Originally posted to JellyPuddin on Sun Dec 04, 2005 at 08:50 AM PST.

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Comment Preferences

  •  Ugh (none)
    not another one of these stories.

    Sorry.. you can't just claim that Issue 1 was "spot on" when the polling would require a huge split towards No on the undecideds to make it accurate.

    "Our country right or wrong. When right, to be kept right; when wrong, to be put right" - Carl Schurz

    by RBH on Sun Dec 04, 2005 at 11:51:44 AM PST

  •  Can someone tell me... (none)
    ... what's up with the resurgence of these diaries?
    •  ... what's up with the resurgence of these diaries (4.00)
      Because......I'm from Ohio and it's important that we in Ohio let Diebold and the GOP know that we know. So...if you don't care about the voting issue then go watch football. Otherwise read and watchout for your may not have the chice and vote you thought you did have.


      I miss the good ole day's of Bill Clinton...

      by JellyPuddin on Sun Dec 04, 2005 at 11:58:08 AM PST

      [ Parent ]

      •  So (none)
        Are you going to vote in 2006?
        •  Well...Yeah!!!!!!!!! (none)
          I have too...don't I?

          I can understand what your saying. I've seen many diaries on other subjects that seemed to never quit.

          But we can't let up....just because we're tired of the issue. If thats the case...we should just give up everywhere on everything.

          We all get energized...especially if it's close to home. I'd like to think I can make a difference in 2006 and 2008. But if Diebold and Blackwell have their way it may not be so.

          So be patient please and allow us all to fight and win our battles even if they don't effect you locally and personally.

          I miss the good ole day's of Bill Clinton...

          by JellyPuddin on Sun Dec 04, 2005 at 12:03:59 PM PST

          [ Parent ]

          •  Good (none)
            I'm glad you're going to vote, despite what you think happened in 2004.  There are too many people saying "well, they won't count our votes, so why do we bother?"  You've got a good attitude, though.

            I don't agree with the fraud stuff, but different opinions are what make a blog interesting.

            We had irregularities in NM as well.  I don't know what happened with the federal investigation, though.

            •  Page, see (4.00)
              the results of the tests Ohio's secretary of state contracted for on the Diebold machinery and tabulating.
            •  Nothing will happen with Federal Investigations... (4.00)
              If we stop posting and stop discussing it. There is a list somewhere here on the DKOS of all the issue's. Be it voting problems, Downing Street memos and other stuff. If it stays archived and we all forget about it then they've truly gotten away with it all.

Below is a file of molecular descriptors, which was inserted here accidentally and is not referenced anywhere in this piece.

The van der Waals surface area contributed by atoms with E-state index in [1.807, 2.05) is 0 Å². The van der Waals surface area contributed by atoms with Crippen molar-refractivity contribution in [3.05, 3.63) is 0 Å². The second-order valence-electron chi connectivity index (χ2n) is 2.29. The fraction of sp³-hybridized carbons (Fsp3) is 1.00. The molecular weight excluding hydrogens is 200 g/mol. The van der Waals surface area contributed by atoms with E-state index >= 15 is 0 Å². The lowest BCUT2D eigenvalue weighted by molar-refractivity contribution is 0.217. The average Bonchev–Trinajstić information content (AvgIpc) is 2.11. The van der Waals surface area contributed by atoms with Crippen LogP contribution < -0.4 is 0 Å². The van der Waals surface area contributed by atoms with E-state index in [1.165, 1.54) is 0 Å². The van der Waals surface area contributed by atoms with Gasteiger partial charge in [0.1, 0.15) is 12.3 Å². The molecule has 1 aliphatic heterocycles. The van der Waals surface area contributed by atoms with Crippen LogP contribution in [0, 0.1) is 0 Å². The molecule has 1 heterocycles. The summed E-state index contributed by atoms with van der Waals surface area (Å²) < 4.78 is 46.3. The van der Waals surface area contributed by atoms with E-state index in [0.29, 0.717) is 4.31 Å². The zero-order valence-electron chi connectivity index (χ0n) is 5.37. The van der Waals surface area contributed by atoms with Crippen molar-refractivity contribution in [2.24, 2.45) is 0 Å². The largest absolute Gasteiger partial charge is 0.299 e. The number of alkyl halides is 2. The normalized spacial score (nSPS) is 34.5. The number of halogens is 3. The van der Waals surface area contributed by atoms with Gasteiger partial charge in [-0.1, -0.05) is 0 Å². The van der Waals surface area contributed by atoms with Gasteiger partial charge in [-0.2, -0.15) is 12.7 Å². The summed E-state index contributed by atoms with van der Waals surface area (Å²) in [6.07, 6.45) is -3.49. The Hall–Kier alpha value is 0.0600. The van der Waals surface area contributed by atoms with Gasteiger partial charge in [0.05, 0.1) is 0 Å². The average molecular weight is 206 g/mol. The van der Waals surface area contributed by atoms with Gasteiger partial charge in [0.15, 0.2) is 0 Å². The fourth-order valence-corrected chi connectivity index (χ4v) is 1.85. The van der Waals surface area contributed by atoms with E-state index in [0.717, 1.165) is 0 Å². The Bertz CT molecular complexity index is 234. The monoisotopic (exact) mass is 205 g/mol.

New Mexico did have problems as I recall.

              Thanks for the post's....

              This post was meant for those who really do care about Ohio and it's problem. If you don't care then just grunt and move on.

              The best thing about the DKOS site is that you can do that. Or you can read and stay informed. And thats what I an many are trying to do.

              I miss the good ole day's of Bill Clinton...

              by JellyPuddin on Sun Dec 04, 2005 at 12:35:16 PM PST

              [ Parent ]

            •  See also a 2nd poll (none)
              by the Univ. of Akron noted at this post on an "Ohio 2005 vote" discussion posted at a PhysicsForum: [ Link here ].
      •  you are not credible (none)
        after your innacurate and hurtful comments blaming senior citizens for the 04 Bush election I wouldn't take anything you say as credible or meaningful. The blame game is stupid and pointless.  Just get out there and vote anyway.
        •  I happen to be one of those Senior Citizens...... (4.00)
 was a very credible statement! I had many friends and relatives, co-workers etc all of which were over 50 years old and all voting for Bush.
          If a person can't say the truth about whats happening then we may as well join the other side and either keep out mouths shut or lie with them.

          Politics are going to hurt somethimes. Because it effects both you and I. How hurt did you feel when Bush won in 2004? If you were like me and the 100's of volunteers that worked fr months and stood aroound in the freezing rain to see it happen then you'd know that I too was hurting. I don't plan on hurting the next time.

          I miss the good ole day's of Bill Clinton...

          by JellyPuddin on Sun Dec 04, 2005 at 12:29:42 PM PST

          [ Parent ]

  •  Not more of these conspiracies (4.00)
    Polling showed all the RON measures losing overwhelmingly. The voting machine threads get very tiresome.
    •  the first two measures on RON (none)
      had a strong chance for passage according to polls.

      "please don't lie to me my Govt. does enough of that" -Aaron Hayes.

      by dieharddemocrat on Sun Dec 04, 2005 at 01:57:54 PM PST

      [ Parent ]

      •  Well (none)
        I would assume that they probably lost on cottails, the same way all of Arnold's propositions failed in California. If I recall one or two of them were ahead, but were swept away in the momentum that led to the entire repudiation of all the measures.
        •  You might want to actually read the diary (none)
          Before commenting.

          The stange polling vs. election results are all in there. Here is a complete list, courtesy of

          ISSUE 1 ($2 Billion State Bond initiative)
          PRE-POLLING: 53% Yes, 27% No, 20% Undecided